of us involved in youth ministry have long stressed to kids the
negative influence of peer pressure. We've given kids lots of advice on
how to avoid giving in to the pressures to conform and have urged them
to step up to be a positive influence in the lives of their friends.
All well and good. Yet, a newly released study reveals (in the book Escaping the Endless Adolescence by Joe Allen) that peer pressure is actually good for kids. In the end, it appears, the more peer pressure kids face, the better off they are as adults. Who knew?!
According to Allen, kids who face a lot of peer pressure learn skills that are important to success in adult relationships, such as empathy, negotiation, accommodation, and the ability to agree to disagree while preserving friendship. These kids had better academic scores, healthier romantic relationships, and were less likely to have problems with drugs or alcohol.
kids who do not experience much peer pressure, or who easily say no to
peer pressure, did not fare as well in the long run in terms of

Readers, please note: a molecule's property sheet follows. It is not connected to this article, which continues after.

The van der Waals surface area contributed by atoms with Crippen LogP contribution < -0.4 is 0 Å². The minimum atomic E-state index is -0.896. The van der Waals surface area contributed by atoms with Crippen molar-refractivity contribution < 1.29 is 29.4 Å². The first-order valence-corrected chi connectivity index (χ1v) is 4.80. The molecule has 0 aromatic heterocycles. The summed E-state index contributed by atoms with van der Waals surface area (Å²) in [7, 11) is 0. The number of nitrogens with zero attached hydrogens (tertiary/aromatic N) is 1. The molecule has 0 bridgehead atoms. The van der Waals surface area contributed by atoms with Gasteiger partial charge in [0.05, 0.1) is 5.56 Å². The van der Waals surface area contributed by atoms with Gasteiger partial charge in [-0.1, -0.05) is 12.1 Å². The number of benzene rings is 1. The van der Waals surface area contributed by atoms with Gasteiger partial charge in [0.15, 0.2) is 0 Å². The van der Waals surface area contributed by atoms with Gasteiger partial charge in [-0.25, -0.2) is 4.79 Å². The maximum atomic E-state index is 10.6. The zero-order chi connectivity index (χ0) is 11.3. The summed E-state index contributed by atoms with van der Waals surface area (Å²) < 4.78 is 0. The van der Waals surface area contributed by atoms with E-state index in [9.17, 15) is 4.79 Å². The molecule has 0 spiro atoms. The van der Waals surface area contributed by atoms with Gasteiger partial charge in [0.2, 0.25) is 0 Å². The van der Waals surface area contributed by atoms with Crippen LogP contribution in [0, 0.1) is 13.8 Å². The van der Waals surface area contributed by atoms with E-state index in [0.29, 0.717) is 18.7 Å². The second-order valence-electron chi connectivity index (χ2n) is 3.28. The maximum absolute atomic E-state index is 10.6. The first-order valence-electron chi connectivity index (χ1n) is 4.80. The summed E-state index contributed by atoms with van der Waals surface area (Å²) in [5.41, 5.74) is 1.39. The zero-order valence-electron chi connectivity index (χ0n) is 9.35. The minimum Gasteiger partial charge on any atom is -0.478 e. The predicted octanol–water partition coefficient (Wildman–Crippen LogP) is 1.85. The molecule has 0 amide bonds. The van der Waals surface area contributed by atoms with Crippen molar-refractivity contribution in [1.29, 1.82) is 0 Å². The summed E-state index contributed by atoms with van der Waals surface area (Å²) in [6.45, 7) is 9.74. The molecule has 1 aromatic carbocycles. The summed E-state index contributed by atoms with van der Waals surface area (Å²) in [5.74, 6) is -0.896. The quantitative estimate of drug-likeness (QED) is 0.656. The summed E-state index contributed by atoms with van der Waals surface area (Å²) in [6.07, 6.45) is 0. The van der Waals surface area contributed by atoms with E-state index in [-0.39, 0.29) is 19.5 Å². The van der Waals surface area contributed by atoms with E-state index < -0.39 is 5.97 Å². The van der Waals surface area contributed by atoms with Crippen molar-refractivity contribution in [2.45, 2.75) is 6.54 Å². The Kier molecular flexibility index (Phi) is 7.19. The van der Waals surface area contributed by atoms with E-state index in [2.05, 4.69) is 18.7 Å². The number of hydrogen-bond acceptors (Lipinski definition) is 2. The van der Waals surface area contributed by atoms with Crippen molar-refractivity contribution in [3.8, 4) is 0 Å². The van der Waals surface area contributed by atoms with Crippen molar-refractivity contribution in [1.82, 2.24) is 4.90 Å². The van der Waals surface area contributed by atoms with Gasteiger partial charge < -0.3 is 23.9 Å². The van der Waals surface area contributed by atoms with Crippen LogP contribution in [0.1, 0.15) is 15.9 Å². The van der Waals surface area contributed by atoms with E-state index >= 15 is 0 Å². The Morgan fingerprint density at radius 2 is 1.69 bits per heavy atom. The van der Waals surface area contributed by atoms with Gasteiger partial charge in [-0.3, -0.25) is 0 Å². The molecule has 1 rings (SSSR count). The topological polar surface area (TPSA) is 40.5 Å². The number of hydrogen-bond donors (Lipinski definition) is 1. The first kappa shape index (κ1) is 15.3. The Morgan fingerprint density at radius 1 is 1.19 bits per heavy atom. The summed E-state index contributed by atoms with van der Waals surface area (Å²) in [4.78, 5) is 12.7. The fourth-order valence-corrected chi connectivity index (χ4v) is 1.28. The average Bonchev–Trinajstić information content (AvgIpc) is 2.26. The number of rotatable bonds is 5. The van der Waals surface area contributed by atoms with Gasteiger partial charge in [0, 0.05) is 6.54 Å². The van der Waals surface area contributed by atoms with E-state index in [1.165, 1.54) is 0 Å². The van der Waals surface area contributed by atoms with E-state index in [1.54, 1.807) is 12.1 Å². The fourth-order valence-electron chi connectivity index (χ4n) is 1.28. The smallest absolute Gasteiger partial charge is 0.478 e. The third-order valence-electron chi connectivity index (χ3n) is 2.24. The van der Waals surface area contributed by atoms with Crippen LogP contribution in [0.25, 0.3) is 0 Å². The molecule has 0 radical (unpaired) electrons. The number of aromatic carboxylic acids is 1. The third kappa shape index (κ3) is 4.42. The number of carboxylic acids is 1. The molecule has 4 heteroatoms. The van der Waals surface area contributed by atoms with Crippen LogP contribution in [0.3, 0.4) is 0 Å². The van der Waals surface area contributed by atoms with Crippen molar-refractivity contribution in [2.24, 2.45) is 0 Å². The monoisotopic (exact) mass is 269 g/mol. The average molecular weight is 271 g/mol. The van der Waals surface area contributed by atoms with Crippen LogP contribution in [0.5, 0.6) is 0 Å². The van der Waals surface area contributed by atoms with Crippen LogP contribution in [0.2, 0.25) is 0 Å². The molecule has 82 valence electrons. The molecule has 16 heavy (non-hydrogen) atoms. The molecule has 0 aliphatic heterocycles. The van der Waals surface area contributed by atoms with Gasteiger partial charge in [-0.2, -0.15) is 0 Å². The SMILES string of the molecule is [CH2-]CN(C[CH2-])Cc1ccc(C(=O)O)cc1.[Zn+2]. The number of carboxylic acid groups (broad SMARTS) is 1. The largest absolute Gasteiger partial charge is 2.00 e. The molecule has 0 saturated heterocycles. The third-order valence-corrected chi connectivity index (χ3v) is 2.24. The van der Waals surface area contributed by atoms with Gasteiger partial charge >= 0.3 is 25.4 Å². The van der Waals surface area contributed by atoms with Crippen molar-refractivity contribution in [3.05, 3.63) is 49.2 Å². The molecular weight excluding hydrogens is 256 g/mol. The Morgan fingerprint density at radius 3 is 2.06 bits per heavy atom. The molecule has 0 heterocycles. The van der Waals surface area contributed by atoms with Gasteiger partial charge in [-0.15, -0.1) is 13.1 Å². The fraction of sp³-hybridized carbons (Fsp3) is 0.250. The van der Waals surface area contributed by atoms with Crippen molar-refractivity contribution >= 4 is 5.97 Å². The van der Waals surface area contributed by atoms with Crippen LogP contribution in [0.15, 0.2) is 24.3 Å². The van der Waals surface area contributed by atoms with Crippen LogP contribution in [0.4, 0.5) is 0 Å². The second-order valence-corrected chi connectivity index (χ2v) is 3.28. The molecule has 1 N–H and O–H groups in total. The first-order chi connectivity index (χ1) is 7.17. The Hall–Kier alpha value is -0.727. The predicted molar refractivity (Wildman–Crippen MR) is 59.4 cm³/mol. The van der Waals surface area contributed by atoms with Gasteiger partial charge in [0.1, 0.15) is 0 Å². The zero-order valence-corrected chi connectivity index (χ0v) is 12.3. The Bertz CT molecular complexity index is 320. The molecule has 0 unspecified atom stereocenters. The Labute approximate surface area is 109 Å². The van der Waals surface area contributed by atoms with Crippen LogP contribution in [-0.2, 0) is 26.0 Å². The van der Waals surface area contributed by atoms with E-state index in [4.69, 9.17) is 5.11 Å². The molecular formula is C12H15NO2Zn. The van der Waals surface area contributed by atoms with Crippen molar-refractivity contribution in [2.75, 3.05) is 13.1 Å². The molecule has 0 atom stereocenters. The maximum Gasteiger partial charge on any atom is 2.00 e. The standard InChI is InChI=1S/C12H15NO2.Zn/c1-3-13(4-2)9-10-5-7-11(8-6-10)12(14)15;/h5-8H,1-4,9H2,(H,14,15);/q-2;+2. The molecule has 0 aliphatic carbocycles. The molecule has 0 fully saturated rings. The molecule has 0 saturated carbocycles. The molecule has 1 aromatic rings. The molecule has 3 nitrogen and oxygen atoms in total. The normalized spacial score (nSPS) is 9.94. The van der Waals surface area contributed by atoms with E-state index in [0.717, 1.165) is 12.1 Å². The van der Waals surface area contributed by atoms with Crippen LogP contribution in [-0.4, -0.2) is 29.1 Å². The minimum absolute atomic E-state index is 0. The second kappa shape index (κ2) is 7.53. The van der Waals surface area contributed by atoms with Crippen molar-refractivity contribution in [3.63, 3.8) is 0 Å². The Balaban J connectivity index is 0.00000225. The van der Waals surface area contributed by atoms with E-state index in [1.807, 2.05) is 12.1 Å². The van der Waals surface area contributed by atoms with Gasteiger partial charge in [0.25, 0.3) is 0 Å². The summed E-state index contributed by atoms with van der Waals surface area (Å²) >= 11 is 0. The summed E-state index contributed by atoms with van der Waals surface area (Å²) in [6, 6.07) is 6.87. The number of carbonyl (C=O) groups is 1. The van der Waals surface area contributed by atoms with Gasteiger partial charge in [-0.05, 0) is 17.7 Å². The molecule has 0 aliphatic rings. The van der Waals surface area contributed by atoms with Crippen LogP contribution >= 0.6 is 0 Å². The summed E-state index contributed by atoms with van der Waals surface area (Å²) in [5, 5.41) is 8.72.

developing relational skills. Academically, their GPAs were almost a
full point lower than kids who felt more peer pressure.
And what about the stereotypical peer pressure to smoke, drink alcohol or take drugs? Allen says that this type of pressure occurs less than people think, and is more about peer selection than peer pressure, with kids about to engage in these at-risk behaviors selecting friends who are in a similar spot.
According to every pop theory of adolescence, peer pressure is peril. Being able to resist it should be considered a sign of character strength. But a funny thing happened as Joe Allen, a professor at the University of Virginia, studied kids and peer pressure over a period of 10 years: the kids who felt more peer pressure when they were 12 or 13 were turning out better.
Notably, they had much higher-quality relationships with friends, parents, and romantic partners. Their need to fit in, in the early teens, later manifested itself as a willingness to accommodate ─ a necessary component of all reciprocal relationships. The self-conscious kid who spent seventh grade convinced that everyone was watching her learned to be attuned to subtle changes in others' moods. Years down the road, that heightened sensitivity lead to empathy and social adeptness.
Meanwhile, those kids who did not feel much peer pressure to smoke, drink, and shoplift in seventh grade didn't turn out to be the independent-minded stars we'd imagine. Instead, what was notable about them was that within five years they had a much lower GPA ─ almost a full grade lower. The kid who could say no to his peers turned out to be less engaged, all around, socially and academically. Basically, if he was so detached that he didn't care what his peers thought, he probably wasn't motivated by what his parents or society expected of him, either.